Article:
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Sutherland Springs Slaughter: 'We Are People Whose Faith in God Even Transcends the Viciousness of Death'

Women Praying AS
Women Praying AS

Johnnie Moore, author of The Martyr's Oath, shares how the church in America can learn from Christians in other parts of the world who routinely suffer persecution for their faith in Jesus Christ.

The Texas church shooting reminds us that Christians in America are not immune to attack by evil.

"He's a coward," exclaimed Alexa Roberts, a resident of Sutherland Springs. "Why else would he go for people in a church?"

Officials say the 26 people killed in the shooting at a small South Texas church range in age from 18 months to 77 years old.

The pastor of First Baptist church, Frank Pomeroy, and his wife, Sherri, talked with reporters on Monday. They were away when the shooting happened.

Their 14-year-old daughter Annabelle Renee Pomeroy was at the church and tragically lost her life. Her parents said they took comfort knowing their daughter was surrounded by friends when she died.

"We lost more than Annabel yesterday," said her mother Sherri Pomeroy. "One thing that gives me a sliver of encouragement is the fact that Bell was surrounded yesterday by her church family who she loved fiercely and vice versa."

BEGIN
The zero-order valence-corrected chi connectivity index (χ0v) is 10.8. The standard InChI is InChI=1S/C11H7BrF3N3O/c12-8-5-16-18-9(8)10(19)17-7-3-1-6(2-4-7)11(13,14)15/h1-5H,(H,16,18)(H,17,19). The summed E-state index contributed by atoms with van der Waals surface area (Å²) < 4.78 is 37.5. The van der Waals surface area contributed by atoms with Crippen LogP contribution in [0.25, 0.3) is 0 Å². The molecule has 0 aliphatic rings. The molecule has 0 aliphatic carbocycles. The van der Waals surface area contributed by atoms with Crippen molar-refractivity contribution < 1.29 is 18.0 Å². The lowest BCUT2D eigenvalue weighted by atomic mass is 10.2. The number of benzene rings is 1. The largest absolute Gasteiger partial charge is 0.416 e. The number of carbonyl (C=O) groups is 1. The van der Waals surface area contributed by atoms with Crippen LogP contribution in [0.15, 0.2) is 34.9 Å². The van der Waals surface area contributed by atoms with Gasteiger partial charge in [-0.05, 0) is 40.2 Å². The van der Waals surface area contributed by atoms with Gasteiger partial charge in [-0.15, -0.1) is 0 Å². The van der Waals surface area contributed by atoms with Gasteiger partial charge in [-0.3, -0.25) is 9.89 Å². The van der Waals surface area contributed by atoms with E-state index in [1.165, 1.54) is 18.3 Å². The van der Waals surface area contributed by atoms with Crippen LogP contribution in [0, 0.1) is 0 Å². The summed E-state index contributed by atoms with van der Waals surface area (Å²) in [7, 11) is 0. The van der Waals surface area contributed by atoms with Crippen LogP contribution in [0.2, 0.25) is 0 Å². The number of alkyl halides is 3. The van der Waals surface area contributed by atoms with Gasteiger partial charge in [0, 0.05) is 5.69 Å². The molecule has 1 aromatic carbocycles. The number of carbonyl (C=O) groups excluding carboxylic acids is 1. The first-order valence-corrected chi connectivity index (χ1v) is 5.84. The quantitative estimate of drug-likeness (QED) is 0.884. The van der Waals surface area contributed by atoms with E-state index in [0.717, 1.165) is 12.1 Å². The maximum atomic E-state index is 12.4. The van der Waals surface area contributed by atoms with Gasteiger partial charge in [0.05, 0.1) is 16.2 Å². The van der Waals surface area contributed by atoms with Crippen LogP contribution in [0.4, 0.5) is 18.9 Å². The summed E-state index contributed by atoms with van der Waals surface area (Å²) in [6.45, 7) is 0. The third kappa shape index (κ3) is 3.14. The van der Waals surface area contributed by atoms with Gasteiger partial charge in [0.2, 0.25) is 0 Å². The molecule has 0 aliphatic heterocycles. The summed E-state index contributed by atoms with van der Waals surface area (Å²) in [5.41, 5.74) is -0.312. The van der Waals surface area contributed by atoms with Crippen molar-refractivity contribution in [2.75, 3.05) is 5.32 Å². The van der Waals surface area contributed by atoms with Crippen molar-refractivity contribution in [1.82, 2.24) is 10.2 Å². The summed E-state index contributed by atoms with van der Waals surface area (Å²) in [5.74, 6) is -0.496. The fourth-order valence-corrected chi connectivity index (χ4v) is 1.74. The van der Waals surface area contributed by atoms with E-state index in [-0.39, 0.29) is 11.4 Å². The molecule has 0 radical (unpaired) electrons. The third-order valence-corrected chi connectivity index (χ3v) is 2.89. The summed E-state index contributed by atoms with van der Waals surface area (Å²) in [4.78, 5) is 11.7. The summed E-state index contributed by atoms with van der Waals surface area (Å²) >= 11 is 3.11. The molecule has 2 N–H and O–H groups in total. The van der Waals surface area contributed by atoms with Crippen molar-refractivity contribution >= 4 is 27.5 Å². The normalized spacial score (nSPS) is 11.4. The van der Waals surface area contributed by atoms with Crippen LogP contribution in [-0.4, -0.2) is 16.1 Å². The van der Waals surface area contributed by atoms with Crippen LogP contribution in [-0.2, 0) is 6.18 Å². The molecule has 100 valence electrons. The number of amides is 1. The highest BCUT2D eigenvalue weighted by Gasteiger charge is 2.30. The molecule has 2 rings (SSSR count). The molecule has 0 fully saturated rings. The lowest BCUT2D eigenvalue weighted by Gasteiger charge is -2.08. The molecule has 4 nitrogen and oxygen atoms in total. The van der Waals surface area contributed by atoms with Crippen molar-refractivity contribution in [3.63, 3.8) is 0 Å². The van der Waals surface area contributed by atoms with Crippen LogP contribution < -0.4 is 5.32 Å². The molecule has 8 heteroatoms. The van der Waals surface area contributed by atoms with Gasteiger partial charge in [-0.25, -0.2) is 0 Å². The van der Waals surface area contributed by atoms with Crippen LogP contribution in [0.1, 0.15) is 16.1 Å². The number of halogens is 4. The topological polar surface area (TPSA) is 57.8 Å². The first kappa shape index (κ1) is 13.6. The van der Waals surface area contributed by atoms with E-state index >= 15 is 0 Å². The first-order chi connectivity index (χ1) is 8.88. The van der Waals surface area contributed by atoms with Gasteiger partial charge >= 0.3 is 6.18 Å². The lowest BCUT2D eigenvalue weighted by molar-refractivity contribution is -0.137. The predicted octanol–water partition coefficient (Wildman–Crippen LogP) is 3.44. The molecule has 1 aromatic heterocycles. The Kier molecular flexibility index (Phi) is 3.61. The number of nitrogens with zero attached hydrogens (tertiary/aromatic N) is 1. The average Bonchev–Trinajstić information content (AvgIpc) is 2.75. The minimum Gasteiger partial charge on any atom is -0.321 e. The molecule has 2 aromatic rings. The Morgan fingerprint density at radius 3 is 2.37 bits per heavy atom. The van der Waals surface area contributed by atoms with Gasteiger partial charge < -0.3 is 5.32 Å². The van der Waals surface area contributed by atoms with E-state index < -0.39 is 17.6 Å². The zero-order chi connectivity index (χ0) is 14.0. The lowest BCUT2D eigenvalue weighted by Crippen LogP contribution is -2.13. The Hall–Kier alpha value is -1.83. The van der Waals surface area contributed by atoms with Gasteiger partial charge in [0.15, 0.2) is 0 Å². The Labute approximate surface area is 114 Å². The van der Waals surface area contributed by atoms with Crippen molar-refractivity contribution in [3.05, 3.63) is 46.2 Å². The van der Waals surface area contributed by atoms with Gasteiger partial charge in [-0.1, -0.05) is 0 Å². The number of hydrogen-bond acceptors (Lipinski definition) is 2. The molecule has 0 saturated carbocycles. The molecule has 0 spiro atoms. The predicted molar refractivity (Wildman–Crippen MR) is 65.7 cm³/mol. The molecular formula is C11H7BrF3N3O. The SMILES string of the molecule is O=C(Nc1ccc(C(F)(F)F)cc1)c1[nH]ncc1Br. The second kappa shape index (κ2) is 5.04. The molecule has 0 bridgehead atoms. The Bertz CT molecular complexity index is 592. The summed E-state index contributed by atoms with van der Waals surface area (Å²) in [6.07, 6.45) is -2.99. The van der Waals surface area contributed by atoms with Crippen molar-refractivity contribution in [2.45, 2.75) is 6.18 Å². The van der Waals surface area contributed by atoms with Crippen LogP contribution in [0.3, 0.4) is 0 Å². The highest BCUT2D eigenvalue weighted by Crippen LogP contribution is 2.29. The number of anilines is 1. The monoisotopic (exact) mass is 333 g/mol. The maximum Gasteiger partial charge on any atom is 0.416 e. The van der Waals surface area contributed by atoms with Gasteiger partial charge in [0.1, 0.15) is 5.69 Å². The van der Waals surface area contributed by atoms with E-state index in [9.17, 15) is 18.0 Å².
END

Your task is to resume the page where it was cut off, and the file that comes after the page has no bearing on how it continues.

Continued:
"You lean in to what you don't understand, you lean in to the Lord," Frank Pomeroy told reporters during the press conference. "I don't understand but I know my God does."

The gunman, 26-year-old Devin Kelley, started firing his weapon outside the community church during Sunday morning worship.

Christians around the world -- particularly in countries where Christianity is a minority religion -- often suffer at the hands of those who hate them.

"Regardless of the motive, we don't know what happened {in this case}, but what I do know is that the church in the East has empathy for the church in the West in this circumstance," said Johnnie Moore, author of The Martyr's Oath, an account of the plight and suffering of persecuted Christians worldwide.

Moore told CBN News that the Body of Christ in America can learn a great deal from those who suffer routinely for their faith in other parts of the world.

"They teach us how to grieve, they teach us how to forgive those who want to abuse us," Moore said. "It is in this moment that we see the power of our true faith, that is the story of the suffering church, the free church, even while we mourn today.

Moore went on to say that tragedies like this, as horrific as they are, can serve to further the gospel message.

"It is in moments like this when we demonstrate to the world that we are not from here," Moore told CBN News. "The New Testament says we are sojourners and pilgrims traveling through. The Bibles says we don't grieve like those who don't have hope."

"We are people whose faith in God even transcends the viciousness of death, however grotesque and vicious that death is," he added. "The worst thing evil has is death and those of us who have faith in the resurrection of Jesus Christ, death isn't the end, it is just the next stage."



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